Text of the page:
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  1. #1

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    Need Help in Picking the right JOBO

    I have decided to plunge into the world of developing my own sheet film(4x5). I want to start out just developing the negatives of either B&W and Color Slides (E6). I need advice about picking the proper JOBO. At this point, Iamb not really set-up for an enlarger, so I'm not ready for printing.

    Thanks

    Gerry Roberts

  2. #2
    roteague's Avatar
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    Gerry,

    It all depends upon how much you want to spend. You can easily do E6 and B&W with the basic Jobo CPE2. This is what I used for many years to develop 4x5 E6. The other option is to get either the CPA2 or CPP2; then you could use the Expert Drums. From what I have been told, the Expert Drums are fantastic for B&W, but expensive.
    Robert M. Teague
    www.visionlandscapes.com
    www.apug.org/forums/portfolios.php?u=2235

    "A man who works with his hands is a laborer; a man who works with his hands and his brain is a craftsman; a man who works with his hands and his brain and his heart is an artist" -- Louis Nizer

  3. #3
    Wally H's Avatar
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    I have used the Jobo ATL-2000 for several years. I process both B&W & E6 (6 step) film in the machine. I've been happy with the performance and have had only a couple minor problems. The Jobo people have been helpful with both the couple of small problems and the few 'operator error' issues I've dealt with them on.
    Regards,

    Wally

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  4. #4

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    Get the models large enough for the expert drums. The motors in the smaller ones are not strong enough for the expert.

  5. #5
    TheFlyingCamera's Avatar
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    Another thing to consider is if you are doing E-6 or C41, you need more precise temperature control. The CPA2 will give you the precision you need in a temperate climate where you can get water cool enough out of the tap and keep room temperatures below 90-some degrees farenheit. If you are working in a hotter climate, you will want the CPP2 because it will not just heat water, but will draw in cool water from your tap to keep the temperature consistent, and can set the temperature to .1 degree accuracy, as opposed to 1 degree accuracy with the CPA2. I would not recommend the CPE because it cannot handle the Expert drums, and it has less accurate temperature control.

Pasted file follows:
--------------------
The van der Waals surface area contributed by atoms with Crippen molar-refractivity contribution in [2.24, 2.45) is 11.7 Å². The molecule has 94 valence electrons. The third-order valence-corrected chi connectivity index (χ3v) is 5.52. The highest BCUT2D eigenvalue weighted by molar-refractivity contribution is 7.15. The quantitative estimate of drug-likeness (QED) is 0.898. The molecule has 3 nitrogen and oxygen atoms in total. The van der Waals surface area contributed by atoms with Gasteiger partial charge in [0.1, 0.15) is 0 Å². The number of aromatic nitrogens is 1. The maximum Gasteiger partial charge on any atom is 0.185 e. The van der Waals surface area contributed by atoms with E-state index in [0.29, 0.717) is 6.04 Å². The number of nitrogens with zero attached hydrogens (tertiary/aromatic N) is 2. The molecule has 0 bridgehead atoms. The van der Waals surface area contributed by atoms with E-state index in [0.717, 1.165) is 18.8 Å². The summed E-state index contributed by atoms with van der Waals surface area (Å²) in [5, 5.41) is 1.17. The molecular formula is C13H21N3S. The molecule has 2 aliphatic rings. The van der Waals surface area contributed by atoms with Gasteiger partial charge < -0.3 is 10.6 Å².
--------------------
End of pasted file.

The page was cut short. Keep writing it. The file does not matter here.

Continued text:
6. #6

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    I just want to thank everyone for your help, now I need to watch E-bay

  7. #7
    jp80874's Avatar
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    Quote Originally Posted by gerryroberts
    I just want to thank everyone for your help, now I need to watch E-bay
    Gerry, If you are watching eBay as I did for either a CPA or CPP-2, pay attention to what drums are offered. Ask the seller what drums have been used. The Expert drums for 4x5 and 8x10 take more fluid and generally weigh more than the roll film drums. I use a liter of pyro developer in either 4x5 or 8x10 Expert drums.

    The reason for this caution is that I bought an older CPP-2 that had been used for smaller RF drums. When I started using the heavier Expert drums with more fluid I got slipping gears and drive unable to keep up the proper speed. Jobo repair in Ann Arbor told me the solution was a rebuilt lift and drive unit. It was an installation I could do myself saving time, labor and shipping fees. Jobo US is now under Omega management. I have heard that the price of repair parts has about doubled. I don't not know this from personal experience, so check and be warned. I do recommend the lift because it is so much easier to change fluids. You do a lot of that. The wash cycle with rollo pyro is ten changes in twenty minutes.

    My point is to be sure you buy a unit that has been running Expert drums so you know it can take the load.

    Secondly, if it is possible, buy from someone close enough either to deliver or pick up yourself. The unit is quite light, but all the talk I heard said it was very fragile for shipping unless you had an original box. If you find an original box it may be worth more than the Jobo as I imagine they are a bit rare.

    Good luck. The unit does a wonderful job once you have it. I like rollo pyro from Bostick & Sullivan as a developer, but of course that is another topic.

    John Powers



 

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